The study design and initial characteristics of the Raine Study have been previously described (Newnham et al., 1993). From 1989 to 1999, a total of 2,900 pregnant women were enrolled to take part in this longitudinal cohort study. Recruitment took part at King Edward Memorial Hospital and surrounding private hospitals. The 2,868 live births (Gen2) have been followed up at 1, 2, 3, 5, 8, 10, 14, and 17 years during which anthropometric (e.g., height, weight, skinfolds), clinical, and biochemical data have been collected.
Ethics approval for conducting the epigenetic analysis at the 17-year follow-up was given by the Human Ethics Committee of the University of Western Australia. Informed and written consent was provided by the participants and their parents or carer.
The present analyses included 790 participants that had data for the variables of interest, being maternal educational level, family income, gestational weight gain, gestational age, maternal age, maternal prepregnancy BMI, birthweight, age, Caucasian ethnicity, and sex of the child. In separate analyses, we examined the potential confounding effects of offspring smoking (n = 663), passive smoking (n = 513), and paternal smoking (n = 781).
Maternal self-reported smoking during the 18th and 34th week of gestation and paternal smoking behavior (reported by the mother) at the 18th week of gestation were obtained by questionnaire. Smoking behavior of the adolescents at 17 years of age was self-reported in a confidential online questionnaire. Adolescents self-reported cigarette consumption over their lifetime (yes/no), in the past month (yes/no), and past 7 days (yes/no). Different smoking variables were derived for the analyses: Maternal smoking during pregnancy was coded as “never” versus “ever” smoking during pregnancy, based on the categorical variables for the number of cigarettes smoked daily at 18 and 34 weeks of gestation. Furthermore, maternal smoking at 18 and 34 weeks of gestation was analyzed in association with CpG in two separate statistical models, to ascertain if smoking during mid- or late-term pregnancy had a different effect on CpG methylation in the offspring. Smoking of the offspring was coded as a binary variable (“never” vs. “ever” smoked). Passive smoking exposure during childhood was defined by aggregating questionnaire data from the caregiver on smoking at eight intervening time points until 17 years (1, 2, 3, 5, 8, 10, 14, and 17) and coded as “never” versus “ever” exposed to passive smoking if the average number of cigarettes smoked over all time points was ≥1 (Le-Ha et al., 2013).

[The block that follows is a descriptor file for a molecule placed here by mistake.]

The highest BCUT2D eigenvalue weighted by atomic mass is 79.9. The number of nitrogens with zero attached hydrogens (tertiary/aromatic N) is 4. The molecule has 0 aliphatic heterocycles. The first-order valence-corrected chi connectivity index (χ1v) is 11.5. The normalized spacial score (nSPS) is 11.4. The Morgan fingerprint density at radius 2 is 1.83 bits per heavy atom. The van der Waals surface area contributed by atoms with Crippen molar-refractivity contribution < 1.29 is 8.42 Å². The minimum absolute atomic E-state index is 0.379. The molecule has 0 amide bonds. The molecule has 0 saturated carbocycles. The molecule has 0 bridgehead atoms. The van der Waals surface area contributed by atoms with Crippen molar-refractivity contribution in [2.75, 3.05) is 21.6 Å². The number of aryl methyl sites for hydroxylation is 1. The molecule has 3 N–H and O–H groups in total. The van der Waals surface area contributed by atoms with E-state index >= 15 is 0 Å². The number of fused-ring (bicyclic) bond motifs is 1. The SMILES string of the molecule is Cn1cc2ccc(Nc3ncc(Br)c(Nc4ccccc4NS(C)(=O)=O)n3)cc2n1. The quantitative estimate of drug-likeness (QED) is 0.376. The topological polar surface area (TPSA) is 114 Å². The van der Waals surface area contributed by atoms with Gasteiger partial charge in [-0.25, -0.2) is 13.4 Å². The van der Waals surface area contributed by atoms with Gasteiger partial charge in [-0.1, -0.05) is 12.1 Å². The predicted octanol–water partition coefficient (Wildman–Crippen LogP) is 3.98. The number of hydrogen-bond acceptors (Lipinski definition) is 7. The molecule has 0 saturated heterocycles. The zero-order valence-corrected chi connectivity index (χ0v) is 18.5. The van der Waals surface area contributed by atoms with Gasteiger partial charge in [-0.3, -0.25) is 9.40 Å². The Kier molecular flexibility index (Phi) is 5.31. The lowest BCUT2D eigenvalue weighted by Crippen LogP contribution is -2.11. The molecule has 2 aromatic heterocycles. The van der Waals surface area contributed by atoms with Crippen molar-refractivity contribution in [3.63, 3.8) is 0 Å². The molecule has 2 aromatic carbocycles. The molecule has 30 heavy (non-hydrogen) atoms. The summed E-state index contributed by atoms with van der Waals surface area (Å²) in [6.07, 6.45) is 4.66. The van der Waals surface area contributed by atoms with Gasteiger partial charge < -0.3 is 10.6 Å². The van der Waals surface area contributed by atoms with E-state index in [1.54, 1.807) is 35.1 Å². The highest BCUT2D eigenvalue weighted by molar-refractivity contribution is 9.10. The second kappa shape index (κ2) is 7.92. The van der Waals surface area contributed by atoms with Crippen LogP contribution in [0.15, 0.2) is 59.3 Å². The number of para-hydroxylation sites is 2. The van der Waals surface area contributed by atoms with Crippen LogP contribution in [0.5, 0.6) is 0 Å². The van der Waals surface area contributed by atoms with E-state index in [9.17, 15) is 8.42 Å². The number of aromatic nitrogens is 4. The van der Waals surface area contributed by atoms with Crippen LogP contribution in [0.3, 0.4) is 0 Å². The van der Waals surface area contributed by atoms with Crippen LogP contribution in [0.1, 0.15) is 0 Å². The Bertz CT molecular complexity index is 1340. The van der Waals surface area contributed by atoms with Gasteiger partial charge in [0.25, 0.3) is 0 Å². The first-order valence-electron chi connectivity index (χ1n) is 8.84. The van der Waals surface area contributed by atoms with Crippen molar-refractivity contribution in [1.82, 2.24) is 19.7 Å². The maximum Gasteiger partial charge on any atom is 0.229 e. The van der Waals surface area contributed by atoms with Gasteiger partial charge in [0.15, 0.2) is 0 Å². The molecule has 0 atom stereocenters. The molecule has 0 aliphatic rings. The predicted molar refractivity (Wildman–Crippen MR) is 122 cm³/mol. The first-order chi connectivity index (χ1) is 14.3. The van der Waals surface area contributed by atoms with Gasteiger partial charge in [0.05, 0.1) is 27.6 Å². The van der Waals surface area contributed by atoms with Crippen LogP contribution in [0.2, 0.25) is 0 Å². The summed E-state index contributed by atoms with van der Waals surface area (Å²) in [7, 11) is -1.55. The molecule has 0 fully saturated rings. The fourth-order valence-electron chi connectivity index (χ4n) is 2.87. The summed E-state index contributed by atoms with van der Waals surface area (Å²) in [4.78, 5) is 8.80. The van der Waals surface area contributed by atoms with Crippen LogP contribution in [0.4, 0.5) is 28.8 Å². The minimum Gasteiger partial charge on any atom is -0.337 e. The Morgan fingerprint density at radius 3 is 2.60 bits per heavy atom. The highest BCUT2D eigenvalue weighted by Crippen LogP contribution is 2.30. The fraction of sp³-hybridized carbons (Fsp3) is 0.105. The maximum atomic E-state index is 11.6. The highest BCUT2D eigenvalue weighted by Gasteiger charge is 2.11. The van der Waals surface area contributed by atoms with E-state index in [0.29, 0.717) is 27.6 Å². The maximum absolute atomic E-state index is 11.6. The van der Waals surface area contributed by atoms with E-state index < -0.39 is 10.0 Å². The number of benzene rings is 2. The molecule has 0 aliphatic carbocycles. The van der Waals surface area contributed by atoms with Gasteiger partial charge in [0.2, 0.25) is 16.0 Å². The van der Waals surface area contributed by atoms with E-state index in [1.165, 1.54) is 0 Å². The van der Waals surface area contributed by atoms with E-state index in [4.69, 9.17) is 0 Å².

Cardiovascular and Anthropometric Variables
Height was measured using a stadiometer (Holtain, Crosswell, UK) to the nearest 0.1 cm. Weight was measured using a digital chair scale (Wedderburn, New South Wales, Australia) to the nearest 100 g. Body mass index (BMI) was calculated as weight (kilograms)/height (meters)2. Waist circumference was measured to the nearest centimeter.
Venous blood samples were taken after an overnight fast. Serum insulin, glucose, high-density lipoprotein cholesterol (HDL-C), low-density lipoprotein cholesterol (LDL-C), and triacylglycerols (TG) were measured in the PathWest Laboratory at Royal Perth Hospital as described (Huang et al., 2012). HOMA-IR (molar units) was calculated by insulin (mIU/L) × glucose (mmol/l)/22.5 (Matthews et al., 1985).
DNA Methylation Profiling
Using whole-blood samples collected at age 17 years, epigenome-wide DNA methylation profiles for 1,192 (58 technical replicates) individuals were generated at the Centre for Molecular Medicine and Therapeutics, University of British Columbia using the Illumina Infinium HumanMethylation450 BeadChip array (Illumina San Diego, CA). Quality control was performed using the statistical software R and Bioconductor packages shinyMethyl (Fortin et al., 2014), MethylAid (Van Iterson et al., 2014), and RnBeads (Assenov et al., 2014).
Four participants with inconsistent results and identified as outliers (n = 3) or sex misclassification (n = 1) were removed. Sixty-five CpGs for which a common SNP disrupted the site leading to genotypic specific methylation levels, 11,648 sex chromosome CpGs and 10,777 CpGs with a detection p > 0.05 in any sample were removed. A further 160 probes with bead counts <3 in more than 5% of samples were removed. Batch effects persisted after beta-mixture quantile normalization (BMIQ) was applied (Teschendorff et al., 2013). Therefore, plate, slide, and well number were included in all statistical models. As cellular heterogeneity can influence methylation profiles and drive some of the methylation differences detectable across individual blood samples, we adjusted for estimated cell counts using the Houseman estimating method (Houseman et al., 2014) as implemented in the R statistical package, minfi (Aryee et al., 2014) for six cell types (CD8T, CD4T, NK, B cell, monocytes, and granulocytes). Mapping of the CpG to the nearest gene was performed using the Illumina Infinium annotation genomic coordinates.